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Turkish authorities are considering transferring the trial of those accused of murdering Saudi dissident and journalist Jamal Khashoggi to Saudi Arabia, a move seen as an effort by Turkey to improve relations with the Gulf kingdom amid ongoing economic woes, the Washington Post reported.

A Turkish prosecutor asked to halt the trial for the 2018 killing of Khashoggi, following a Saudi transfer request in March.

The prosecutor noted that the defendants are being tried in absentia and attempts to pursue them via Interpol remain fruitless. The court referred the matter to Turkey’s Ministry of Justice and the next hearing is scheduled for April 7.

The move marks a significant turnaround by Turkish President Recep Tayyip Erdogan, whose administration played a major role in implicating Saudi Arabia and its de facto ruler Crown Prince Mohammed bin Salman in Khashoggi’s killing.

Erdogan released evidence that showed how a team of Saudi operatives had traveled to Istanbul to hunt for Khashoggi, killed and then dismembered him. Khashoggi’s remains have never been found.

The killings sparked international condemnation of Saudi Arabia, which later prompted Turkish authorities to initiate a public trial with witness testimony, which analysts describe as symbolic.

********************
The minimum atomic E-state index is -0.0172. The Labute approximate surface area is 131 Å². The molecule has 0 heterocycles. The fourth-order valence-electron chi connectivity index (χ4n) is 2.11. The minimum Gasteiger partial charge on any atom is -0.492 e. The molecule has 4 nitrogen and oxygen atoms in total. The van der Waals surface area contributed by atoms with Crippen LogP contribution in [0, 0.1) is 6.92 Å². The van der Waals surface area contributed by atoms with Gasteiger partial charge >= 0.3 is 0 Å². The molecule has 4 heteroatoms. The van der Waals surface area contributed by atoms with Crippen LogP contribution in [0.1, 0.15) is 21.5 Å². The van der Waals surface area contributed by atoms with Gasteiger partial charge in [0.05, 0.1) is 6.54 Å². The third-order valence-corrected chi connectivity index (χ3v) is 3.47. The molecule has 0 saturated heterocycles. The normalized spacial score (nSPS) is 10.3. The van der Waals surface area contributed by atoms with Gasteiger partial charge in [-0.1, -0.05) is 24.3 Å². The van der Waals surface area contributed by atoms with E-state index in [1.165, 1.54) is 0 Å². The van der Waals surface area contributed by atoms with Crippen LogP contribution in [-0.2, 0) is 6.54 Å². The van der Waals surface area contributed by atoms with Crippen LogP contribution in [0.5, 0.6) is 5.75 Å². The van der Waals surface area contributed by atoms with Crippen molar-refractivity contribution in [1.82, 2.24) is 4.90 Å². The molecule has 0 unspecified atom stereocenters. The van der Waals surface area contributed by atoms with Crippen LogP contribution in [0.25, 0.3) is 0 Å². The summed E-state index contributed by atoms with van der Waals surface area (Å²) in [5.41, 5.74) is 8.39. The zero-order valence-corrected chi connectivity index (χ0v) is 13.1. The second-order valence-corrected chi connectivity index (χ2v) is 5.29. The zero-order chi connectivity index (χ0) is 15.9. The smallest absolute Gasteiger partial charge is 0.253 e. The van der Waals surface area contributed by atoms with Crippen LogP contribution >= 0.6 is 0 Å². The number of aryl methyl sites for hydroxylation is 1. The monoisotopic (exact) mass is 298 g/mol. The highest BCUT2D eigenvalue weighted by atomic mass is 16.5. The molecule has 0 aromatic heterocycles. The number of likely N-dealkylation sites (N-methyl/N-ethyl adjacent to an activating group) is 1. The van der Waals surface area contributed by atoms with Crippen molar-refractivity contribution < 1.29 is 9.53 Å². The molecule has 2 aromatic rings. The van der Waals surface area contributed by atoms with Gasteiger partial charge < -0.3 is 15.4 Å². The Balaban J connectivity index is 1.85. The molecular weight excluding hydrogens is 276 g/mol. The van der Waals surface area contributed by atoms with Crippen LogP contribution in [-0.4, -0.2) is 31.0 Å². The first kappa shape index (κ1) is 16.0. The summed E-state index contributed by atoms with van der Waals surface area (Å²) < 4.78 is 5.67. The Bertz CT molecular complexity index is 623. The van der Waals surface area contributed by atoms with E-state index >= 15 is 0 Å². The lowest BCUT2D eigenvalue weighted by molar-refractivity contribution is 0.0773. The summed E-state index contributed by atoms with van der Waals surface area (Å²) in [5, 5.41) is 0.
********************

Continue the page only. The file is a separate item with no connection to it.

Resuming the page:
Saudi Arabia, meanwhile, said in 2020 that it convicted eight people involved in Khashoggi’s murder but did not name any of them. Saudi officials have also denied that the crown prince was involved.

Meanwhile, Turkey has been plagued by economic struggles, including a weak currency and rising living costs. The country has been trying to improve relations with Saudi Arabia and other Middle Eastern countries.

Erol Onderoglu of Reporters Without Borders warned that if the request is approved, “it will have terrible consequences for the idea of justice.”

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